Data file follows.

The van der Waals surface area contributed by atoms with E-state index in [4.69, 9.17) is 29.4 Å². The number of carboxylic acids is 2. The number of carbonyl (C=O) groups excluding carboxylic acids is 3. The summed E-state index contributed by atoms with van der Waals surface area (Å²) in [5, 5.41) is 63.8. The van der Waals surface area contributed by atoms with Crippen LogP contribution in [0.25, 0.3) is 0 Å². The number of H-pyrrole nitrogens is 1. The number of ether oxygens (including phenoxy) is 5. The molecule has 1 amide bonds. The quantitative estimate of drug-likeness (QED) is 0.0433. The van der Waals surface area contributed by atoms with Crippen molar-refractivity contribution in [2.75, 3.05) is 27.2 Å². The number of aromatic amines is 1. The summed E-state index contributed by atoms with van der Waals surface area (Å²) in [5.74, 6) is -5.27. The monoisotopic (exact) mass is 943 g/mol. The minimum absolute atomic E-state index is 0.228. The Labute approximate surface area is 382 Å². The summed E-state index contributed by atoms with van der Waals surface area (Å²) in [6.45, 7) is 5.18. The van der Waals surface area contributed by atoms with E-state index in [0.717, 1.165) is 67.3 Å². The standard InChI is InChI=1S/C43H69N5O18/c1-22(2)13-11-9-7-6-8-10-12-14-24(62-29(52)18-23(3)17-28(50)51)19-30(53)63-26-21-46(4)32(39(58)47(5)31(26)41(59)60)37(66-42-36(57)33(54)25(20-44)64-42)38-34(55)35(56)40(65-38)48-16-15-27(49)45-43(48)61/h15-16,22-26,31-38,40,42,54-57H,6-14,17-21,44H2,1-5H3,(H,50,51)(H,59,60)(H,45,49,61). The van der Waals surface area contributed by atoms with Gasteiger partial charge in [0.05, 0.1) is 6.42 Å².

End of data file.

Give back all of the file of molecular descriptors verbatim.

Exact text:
The van der Waals surface area contributed by atoms with E-state index in [4.69, 9.17) is 29.4 Å². The number of carboxylic acids is 2. The number of carbonyl (C=O) groups excluding carboxylic acids is 3. The summed E-state index contributed by atoms with van der Waals surface area (Å²) in [5, 5.41) is 63.8. The van der Waals surface area contributed by atoms with Crippen LogP contribution in [0.25, 0.3) is 0 Å². The number of H-pyrrole nitrogens is 1. The number of ether oxygens (including phenoxy) is 5. The molecule has 1 amide bonds. The quantitative estimate of drug-likeness (QED) is 0.0433. The van der Waals surface area contributed by atoms with Crippen molar-refractivity contribution in [2.75, 3.05) is 27.2 Å². The number of aromatic amines is 1. The summed E-state index contributed by atoms with van der Waals surface area (Å²) in [5.74, 6) is -5.27. The monoisotopic (exact) mass is 943 g/mol. The minimum absolute atomic E-state index is 0.228. The Labute approximate surface area is 382 Å². The summed E-state index contributed by atoms with van der Waals surface area (Å²) in [6.45, 7) is 5.18. The van der Waals surface area contributed by atoms with E-state index in [0.717, 1.165) is 67.3 Å². The standard InChI is InChI=1S/C43H69N5O18/c1-22(2)13-11-9-7-6-8-10-12-14-24(62-29(52)18-23(3)17-28(50)51)19-30(53)63-26-21-46(4)32(39(58)47(5)31(26)41(59)60)37(66-42-36(57)33(54)25(20-44)64-42)38-34(55)35(56)40(65-38)48-16-15-27(49)45-43(48)61/h15-16,22-26,31-38,40,42,54-57H,6-14,17-21,44H2,1-5H3,(H,50,51)(H,59,60)(H,45,49,61). The van der Waals surface area contributed by atoms with Gasteiger partial charge in [0.05, 0.1) is 6.42 Å².